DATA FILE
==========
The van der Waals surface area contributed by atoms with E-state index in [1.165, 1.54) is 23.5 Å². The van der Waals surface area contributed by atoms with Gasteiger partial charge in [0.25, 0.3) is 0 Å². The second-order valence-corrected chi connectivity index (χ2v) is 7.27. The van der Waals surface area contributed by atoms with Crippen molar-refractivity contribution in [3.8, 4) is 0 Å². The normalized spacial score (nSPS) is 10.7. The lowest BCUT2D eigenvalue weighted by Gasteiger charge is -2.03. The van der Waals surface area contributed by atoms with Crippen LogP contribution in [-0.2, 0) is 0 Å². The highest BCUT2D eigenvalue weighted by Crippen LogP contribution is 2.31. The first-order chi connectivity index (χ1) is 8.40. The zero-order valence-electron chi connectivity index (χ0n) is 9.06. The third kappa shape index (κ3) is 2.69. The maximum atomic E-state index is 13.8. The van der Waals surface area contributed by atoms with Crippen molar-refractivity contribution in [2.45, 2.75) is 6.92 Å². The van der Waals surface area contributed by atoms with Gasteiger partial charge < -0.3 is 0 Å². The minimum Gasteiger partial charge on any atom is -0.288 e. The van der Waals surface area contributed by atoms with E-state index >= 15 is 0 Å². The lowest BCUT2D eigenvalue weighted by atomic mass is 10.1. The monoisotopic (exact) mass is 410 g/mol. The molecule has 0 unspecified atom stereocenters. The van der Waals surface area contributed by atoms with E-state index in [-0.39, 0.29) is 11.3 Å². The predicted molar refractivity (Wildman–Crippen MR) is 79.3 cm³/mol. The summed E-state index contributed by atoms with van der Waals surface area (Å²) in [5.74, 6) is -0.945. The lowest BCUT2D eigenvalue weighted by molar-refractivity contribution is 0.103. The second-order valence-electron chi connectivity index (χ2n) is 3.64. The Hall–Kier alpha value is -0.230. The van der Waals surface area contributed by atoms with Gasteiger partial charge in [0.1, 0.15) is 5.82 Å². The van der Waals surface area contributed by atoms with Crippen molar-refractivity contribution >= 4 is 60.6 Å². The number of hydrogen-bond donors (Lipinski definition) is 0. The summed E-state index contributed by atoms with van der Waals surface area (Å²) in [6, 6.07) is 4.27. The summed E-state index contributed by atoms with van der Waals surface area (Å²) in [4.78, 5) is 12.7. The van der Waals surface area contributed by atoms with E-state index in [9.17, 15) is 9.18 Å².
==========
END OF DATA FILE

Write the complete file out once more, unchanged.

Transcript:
The van der Waals surface area contributed by atoms with E-state index in [1.165, 1.54) is 23.5 Å². The van der Waals surface area contributed by atoms with Gasteiger partial charge in [0.25, 0.3) is 0 Å². The second-order valence-corrected chi connectivity index (χ2v) is 7.27. The van der Waals surface area contributed by atoms with Crippen molar-refractivity contribution in [3.8, 4) is 0 Å². The normalized spacial score (nSPS) is 10.7. The lowest BCUT2D eigenvalue weighted by Gasteiger charge is -2.03. The van der Waals surface area contributed by atoms with Crippen LogP contribution in [-0.2, 0) is 0 Å². The highest BCUT2D eigenvalue weighted by Crippen LogP contribution is 2.31. The first-order chi connectivity index (χ1) is 8.40. The zero-order valence-electron chi connectivity index (χ0n) is 9.06. The third kappa shape index (κ3) is 2.69. The maximum atomic E-state index is 13.8. The van der Waals surface area contributed by atoms with Crippen molar-refractivity contribution in [2.45, 2.75) is 6.92 Å². The van der Waals surface area contributed by atoms with Gasteiger partial charge < -0.3 is 0 Å². The minimum Gasteiger partial charge on any atom is -0.288 e. The van der Waals surface area contributed by atoms with E-state index >= 15 is 0 Å². The lowest BCUT2D eigenvalue weighted by atomic mass is 10.1. The monoisotopic (exact) mass is 410 g/mol. The molecule has 0 unspecified atom stereocenters. The van der Waals surface area contributed by atoms with E-state index in [-0.39, 0.29) is 11.3 Å². The predicted molar refractivity (Wildman–Crippen MR) is 79.3 cm³/mol. The summed E-state index contributed by atoms with van der Waals surface area (Å²) in [5.74, 6) is -0.945. The lowest BCUT2D eigenvalue weighted by molar-refractivity contribution is 0.103. The second-order valence-electron chi connectivity index (χ2n) is 3.64. The Hall–Kier alpha value is -0.230. The van der Waals surface area contributed by atoms with Gasteiger partial charge in [0.1, 0.15) is 5.82 Å². The van der Waals surface area contributed by atoms with Crippen molar-refractivity contribution >= 4 is 60.6 Å². The number of hydrogen-bond donors (Lipinski definition) is 0. The summed E-state index contributed by atoms with van der Waals surface area (Å²) in [6, 6.07) is 4.27. The summed E-state index contributed by atoms with van der Waals surface area (Å²) in [4.78, 5) is 12.7. The van der Waals surface area contributed by atoms with E-state index in [9.17, 15) is 9.18 Å².